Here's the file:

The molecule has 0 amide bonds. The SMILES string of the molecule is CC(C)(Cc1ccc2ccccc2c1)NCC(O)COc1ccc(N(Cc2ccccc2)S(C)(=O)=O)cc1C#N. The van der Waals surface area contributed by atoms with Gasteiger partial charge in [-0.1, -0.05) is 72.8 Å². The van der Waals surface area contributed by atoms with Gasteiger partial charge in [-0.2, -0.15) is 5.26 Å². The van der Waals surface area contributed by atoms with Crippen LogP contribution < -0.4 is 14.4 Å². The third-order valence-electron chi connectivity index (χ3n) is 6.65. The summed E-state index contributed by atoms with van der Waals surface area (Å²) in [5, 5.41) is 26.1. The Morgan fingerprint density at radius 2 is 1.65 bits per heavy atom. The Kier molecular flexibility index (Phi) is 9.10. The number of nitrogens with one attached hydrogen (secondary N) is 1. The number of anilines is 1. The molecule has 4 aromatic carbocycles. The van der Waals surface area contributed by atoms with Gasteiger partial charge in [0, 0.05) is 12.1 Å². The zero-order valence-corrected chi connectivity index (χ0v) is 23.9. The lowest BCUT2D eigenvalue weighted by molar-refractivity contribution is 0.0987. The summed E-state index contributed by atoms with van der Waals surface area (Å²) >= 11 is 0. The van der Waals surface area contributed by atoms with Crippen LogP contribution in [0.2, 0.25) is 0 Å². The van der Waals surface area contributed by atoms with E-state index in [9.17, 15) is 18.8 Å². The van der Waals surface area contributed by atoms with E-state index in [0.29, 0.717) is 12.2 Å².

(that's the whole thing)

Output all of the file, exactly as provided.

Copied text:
The molecule has 0 amide bonds. The SMILES string of the molecule is CC(C)(Cc1ccc2ccccc2c1)NCC(O)COc1ccc(N(Cc2ccccc2)S(C)(=O)=O)cc1C#N. The van der Waals surface area contributed by atoms with Gasteiger partial charge in [-0.1, -0.05) is 72.8 Å². The van der Waals surface area contributed by atoms with Gasteiger partial charge in [-0.2, -0.15) is 5.26 Å². The van der Waals surface area contributed by atoms with Crippen LogP contribution < -0.4 is 14.4 Å². The third-order valence-electron chi connectivity index (χ3n) is 6.65. The summed E-state index contributed by atoms with van der Waals surface area (Å²) in [5, 5.41) is 26.1. The Morgan fingerprint density at radius 2 is 1.65 bits per heavy atom. The Kier molecular flexibility index (Phi) is 9.10. The number of nitrogens with one attached hydrogen (secondary N) is 1. The number of anilines is 1. The molecule has 4 aromatic carbocycles. The van der Waals surface area contributed by atoms with Gasteiger partial charge in [0, 0.05) is 12.1 Å². The zero-order valence-corrected chi connectivity index (χ0v) is 23.9. The lowest BCUT2D eigenvalue weighted by molar-refractivity contribution is 0.0987. The summed E-state index contributed by atoms with van der Waals surface area (Å²) >= 11 is 0. The van der Waals surface area contributed by atoms with Crippen LogP contribution in [0.2, 0.25) is 0 Å². The van der Waals surface area contributed by atoms with E-state index in [9.17, 15) is 18.8 Å². The van der Waals surface area contributed by atoms with E-state index in [0.29, 0.717) is 12.2 Å².